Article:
Last week, abduction and rape survivor Elizabeth Smart spoke at a John Hopkins human trafficking forum, explaining why she didn’t try to cry out for help or try to escape during her nine-month ordeal: because she “felt so dirty and so filthy” after being raped. Raised in a religious community, she had been taught the importance of abstinence, a teacher comparing giving up your virginity to being a used piece of chewing gum.
I thought, ‘Oh, my gosh, I’m that chewed up piece of gum, nobody re-chews a piece of gum, you throw it away.’ And that’s how easy it is to feel like you no longer have worth, you no longer have value,” she said. “Why would it even be worth screaming out? Why would it even make a difference if you are rescued? Your life still has no value.
While Smart was specifically addressing human trafficking, her comments are sparking a broader discussion about how we talk about purity in culture and teach shame-based sexual ethics in the church.
The chewing gum comparison? I know that metaphor. I’ve heard it before, and others like it: Your body is a Christmas present wrapped up all pretty and sweet. If you have premarital sex, the gift is opened, its contents used, and you have nothing left to give your future spouse; you have taken the joy, surprise and fun out of your hypothetical marriage bed. Your body is a candy bar. Every time you kiss, or make out, or have sex, the other person is unwrapping you a little more and nibbling away at your sugary goodness; when you get married, you’ll be a half-eaten candy or, worse, an empty wrapper smeared with someone else’s spit. Your body is a delicate flower, and sexual activity rips away the petals until you’re just a plucked and wilted stem for your husband. Your body is a lollypop. You wouldn’t want your future spouse enjoying you after others have had a taste, would you? You don’t want to enter marriage empty-handed, weighed down with all that baggage?
Besides the blatant creepiness, there’s some dangerous subtext lurking behind these images. The people who perpetuate these ideas may say purity is a woman-affirming alternative to the oversexualization of Victoria’s Secret or magazine covers; but the way purity is presented , it just echoes the same message: You (especially if you’re female) are essentially a sex object. You have a brain, personality, skills, all that, sure, but your ultimate meaning in life is determined with how pure you are on your big honeymoon debut. Your value is determined by what you do with or what is done to your body. If you violate that pledge of abstinence you signed when you were twelve, you might be forgiven by God, but you will always be less than whole. You are forever ruined. The candy bar is gone. The petals have been plucked. Once you lose your virginity, you lose your worth.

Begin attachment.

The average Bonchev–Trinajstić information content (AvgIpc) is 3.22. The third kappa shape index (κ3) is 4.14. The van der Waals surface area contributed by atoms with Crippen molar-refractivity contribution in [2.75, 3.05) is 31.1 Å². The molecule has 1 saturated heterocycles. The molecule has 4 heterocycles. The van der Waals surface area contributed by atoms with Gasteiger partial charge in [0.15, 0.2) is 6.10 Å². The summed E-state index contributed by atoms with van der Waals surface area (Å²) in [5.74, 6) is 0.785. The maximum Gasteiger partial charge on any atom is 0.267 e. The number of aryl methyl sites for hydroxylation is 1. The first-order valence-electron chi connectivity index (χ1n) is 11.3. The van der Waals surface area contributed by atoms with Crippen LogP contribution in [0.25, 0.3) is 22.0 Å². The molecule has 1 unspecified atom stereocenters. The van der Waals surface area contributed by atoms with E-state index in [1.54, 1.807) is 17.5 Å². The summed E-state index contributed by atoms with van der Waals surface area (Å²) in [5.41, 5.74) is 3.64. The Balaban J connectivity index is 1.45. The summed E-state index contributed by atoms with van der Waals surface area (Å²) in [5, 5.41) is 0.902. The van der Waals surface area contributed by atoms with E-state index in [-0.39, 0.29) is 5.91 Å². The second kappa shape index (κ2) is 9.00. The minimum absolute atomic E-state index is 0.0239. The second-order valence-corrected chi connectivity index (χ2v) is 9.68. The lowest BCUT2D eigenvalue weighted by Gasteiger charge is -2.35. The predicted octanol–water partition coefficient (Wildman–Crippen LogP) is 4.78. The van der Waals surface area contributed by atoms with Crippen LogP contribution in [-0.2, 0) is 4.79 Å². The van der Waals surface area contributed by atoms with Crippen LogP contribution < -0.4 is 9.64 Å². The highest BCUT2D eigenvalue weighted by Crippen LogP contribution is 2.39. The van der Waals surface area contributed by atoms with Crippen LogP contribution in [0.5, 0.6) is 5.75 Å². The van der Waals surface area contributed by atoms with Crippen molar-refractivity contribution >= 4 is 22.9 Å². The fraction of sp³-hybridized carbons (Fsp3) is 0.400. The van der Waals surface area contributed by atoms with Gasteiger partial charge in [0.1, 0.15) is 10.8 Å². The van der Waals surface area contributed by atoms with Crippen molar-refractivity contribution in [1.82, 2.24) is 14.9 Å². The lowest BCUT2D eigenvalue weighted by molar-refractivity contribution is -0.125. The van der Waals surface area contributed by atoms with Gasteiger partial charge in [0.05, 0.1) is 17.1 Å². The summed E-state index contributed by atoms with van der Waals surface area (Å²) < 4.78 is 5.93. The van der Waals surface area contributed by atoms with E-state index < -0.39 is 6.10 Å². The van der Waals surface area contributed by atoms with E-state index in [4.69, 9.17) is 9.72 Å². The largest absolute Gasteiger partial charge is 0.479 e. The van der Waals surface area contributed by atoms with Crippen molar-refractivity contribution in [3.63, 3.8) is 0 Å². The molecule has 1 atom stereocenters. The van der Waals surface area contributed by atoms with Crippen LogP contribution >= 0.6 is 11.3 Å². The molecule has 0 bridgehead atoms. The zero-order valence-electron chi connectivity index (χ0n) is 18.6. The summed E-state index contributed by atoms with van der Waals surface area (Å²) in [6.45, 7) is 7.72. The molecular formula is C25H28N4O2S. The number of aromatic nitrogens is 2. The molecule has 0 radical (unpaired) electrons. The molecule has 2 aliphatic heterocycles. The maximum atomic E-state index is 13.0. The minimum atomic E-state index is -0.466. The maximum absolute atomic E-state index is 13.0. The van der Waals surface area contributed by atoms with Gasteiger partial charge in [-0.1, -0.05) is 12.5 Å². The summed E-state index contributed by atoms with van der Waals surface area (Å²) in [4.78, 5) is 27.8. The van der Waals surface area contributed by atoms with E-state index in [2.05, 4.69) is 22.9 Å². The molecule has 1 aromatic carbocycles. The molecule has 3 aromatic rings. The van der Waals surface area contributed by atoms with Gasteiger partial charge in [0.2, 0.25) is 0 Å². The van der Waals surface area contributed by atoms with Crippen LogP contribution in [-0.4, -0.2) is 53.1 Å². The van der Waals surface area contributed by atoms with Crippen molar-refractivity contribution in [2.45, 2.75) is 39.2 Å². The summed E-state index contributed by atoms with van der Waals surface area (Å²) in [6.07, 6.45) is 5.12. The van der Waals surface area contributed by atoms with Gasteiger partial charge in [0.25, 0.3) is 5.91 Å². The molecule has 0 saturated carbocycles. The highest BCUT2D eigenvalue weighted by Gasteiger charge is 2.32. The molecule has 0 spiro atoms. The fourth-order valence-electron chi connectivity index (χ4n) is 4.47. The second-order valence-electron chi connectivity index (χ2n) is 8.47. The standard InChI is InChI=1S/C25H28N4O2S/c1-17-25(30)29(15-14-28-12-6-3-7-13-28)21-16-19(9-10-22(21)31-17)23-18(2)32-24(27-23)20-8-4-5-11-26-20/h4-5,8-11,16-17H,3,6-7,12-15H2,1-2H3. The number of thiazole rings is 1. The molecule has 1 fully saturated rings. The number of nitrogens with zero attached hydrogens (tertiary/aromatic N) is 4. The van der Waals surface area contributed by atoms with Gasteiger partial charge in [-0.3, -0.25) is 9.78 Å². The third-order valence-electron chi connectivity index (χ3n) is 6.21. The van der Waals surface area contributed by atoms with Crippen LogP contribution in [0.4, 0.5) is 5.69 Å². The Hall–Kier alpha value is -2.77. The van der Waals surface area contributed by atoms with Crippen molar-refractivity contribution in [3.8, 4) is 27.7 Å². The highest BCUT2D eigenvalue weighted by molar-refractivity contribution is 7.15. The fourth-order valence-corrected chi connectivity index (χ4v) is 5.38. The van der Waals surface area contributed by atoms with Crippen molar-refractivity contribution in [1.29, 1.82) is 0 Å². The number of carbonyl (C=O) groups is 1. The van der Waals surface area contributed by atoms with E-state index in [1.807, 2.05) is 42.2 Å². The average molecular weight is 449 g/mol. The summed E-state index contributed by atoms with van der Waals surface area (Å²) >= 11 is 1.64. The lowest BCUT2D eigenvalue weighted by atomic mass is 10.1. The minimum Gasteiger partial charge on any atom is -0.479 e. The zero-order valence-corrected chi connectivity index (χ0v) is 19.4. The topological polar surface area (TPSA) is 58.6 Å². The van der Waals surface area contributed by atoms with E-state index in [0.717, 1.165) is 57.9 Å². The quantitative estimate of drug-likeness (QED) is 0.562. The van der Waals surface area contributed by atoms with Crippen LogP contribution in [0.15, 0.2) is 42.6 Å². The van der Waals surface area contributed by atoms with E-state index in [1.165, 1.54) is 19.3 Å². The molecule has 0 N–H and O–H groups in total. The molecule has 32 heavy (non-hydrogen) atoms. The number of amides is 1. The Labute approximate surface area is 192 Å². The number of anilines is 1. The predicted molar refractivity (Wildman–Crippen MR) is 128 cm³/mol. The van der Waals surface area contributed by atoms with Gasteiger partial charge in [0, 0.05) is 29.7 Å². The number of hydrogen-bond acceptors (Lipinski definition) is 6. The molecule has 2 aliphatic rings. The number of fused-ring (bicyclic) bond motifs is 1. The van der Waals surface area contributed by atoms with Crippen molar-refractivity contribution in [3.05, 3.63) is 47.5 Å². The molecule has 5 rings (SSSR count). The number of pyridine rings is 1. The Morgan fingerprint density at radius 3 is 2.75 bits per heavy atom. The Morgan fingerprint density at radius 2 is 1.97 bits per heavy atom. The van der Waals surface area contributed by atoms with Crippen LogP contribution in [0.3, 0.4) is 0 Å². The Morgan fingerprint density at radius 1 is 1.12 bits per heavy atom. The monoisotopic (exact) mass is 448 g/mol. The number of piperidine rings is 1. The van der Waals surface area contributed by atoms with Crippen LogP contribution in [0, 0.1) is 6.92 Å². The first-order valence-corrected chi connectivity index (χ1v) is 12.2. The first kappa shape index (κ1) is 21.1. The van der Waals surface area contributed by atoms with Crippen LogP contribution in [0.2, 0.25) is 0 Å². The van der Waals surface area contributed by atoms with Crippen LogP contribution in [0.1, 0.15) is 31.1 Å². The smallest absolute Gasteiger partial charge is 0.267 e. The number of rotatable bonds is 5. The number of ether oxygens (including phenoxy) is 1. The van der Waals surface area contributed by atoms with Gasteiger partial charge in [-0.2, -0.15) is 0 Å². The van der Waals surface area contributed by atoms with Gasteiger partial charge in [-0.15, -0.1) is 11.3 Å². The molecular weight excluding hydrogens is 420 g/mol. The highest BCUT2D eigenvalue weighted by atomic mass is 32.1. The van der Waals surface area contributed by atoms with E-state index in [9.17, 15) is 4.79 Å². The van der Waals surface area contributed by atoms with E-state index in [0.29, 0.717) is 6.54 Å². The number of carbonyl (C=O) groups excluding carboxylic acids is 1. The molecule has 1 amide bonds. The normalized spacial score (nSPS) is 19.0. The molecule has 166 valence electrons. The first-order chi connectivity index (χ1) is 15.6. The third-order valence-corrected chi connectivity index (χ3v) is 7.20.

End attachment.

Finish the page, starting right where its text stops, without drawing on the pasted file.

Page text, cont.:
This heavy dose of fear and shame is usually coupled with an alluring promise: If you’re a good little virgin on your wedding day, God will reward you with an amazing sex life! No baggage, no hang-ups, no problems. Then there are the vague, unsettling stories about promiscuous young people who later get married but suffer for their earlier indiscretions. They can find Jesus, overcome other shortcomings, break habits, be transformed into a saint. But they can never overcome their teenage mistakes. Their explicit memories will torment their relationship, and their sexual mistakes will bar them from full satisfaction. Their broken souls may be redeemed, but their lost virginity never can be.